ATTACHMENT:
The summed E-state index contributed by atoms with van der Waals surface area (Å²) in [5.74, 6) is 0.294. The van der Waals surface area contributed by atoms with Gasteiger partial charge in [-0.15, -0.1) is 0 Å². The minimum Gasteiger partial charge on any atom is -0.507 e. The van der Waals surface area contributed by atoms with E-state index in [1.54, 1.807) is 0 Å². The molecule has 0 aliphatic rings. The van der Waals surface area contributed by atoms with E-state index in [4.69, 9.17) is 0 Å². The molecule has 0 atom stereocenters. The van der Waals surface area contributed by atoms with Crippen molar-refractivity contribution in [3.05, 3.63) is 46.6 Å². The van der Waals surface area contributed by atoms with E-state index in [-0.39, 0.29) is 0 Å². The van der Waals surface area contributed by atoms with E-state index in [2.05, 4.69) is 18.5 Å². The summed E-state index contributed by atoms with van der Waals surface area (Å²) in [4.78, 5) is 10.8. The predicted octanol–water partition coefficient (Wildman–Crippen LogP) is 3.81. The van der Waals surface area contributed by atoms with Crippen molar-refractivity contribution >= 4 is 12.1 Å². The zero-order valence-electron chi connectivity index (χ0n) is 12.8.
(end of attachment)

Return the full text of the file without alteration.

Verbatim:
The summed E-state index contributed by atoms with van der Waals surface area (Å²) in [5.74, 6) is 0.294. The van der Waals surface area contributed by atoms with Gasteiger partial charge in [-0.15, -0.1) is 0 Å². The minimum Gasteiger partial charge on any atom is -0.507 e. The van der Waals surface area contributed by atoms with E-state index in [1.54, 1.807) is 0 Å². The molecule has 0 aliphatic rings. The van der Waals surface area contributed by atoms with E-state index in [4.69, 9.17) is 0 Å². The molecule has 0 atom stereocenters. The van der Waals surface area contributed by atoms with Crippen molar-refractivity contribution in [3.05, 3.63) is 46.6 Å². The van der Waals surface area contributed by atoms with E-state index in [-0.39, 0.29) is 0 Å². The van der Waals surface area contributed by atoms with E-state index in [2.05, 4.69) is 18.5 Å². The summed E-state index contributed by atoms with van der Waals surface area (Å²) in [4.78, 5) is 10.8. The predicted octanol–water partition coefficient (Wildman–Crippen LogP) is 3.81. The van der Waals surface area contributed by atoms with Crippen molar-refractivity contribution >= 4 is 12.1 Å². The zero-order valence-electron chi connectivity index (χ0n) is 12.8.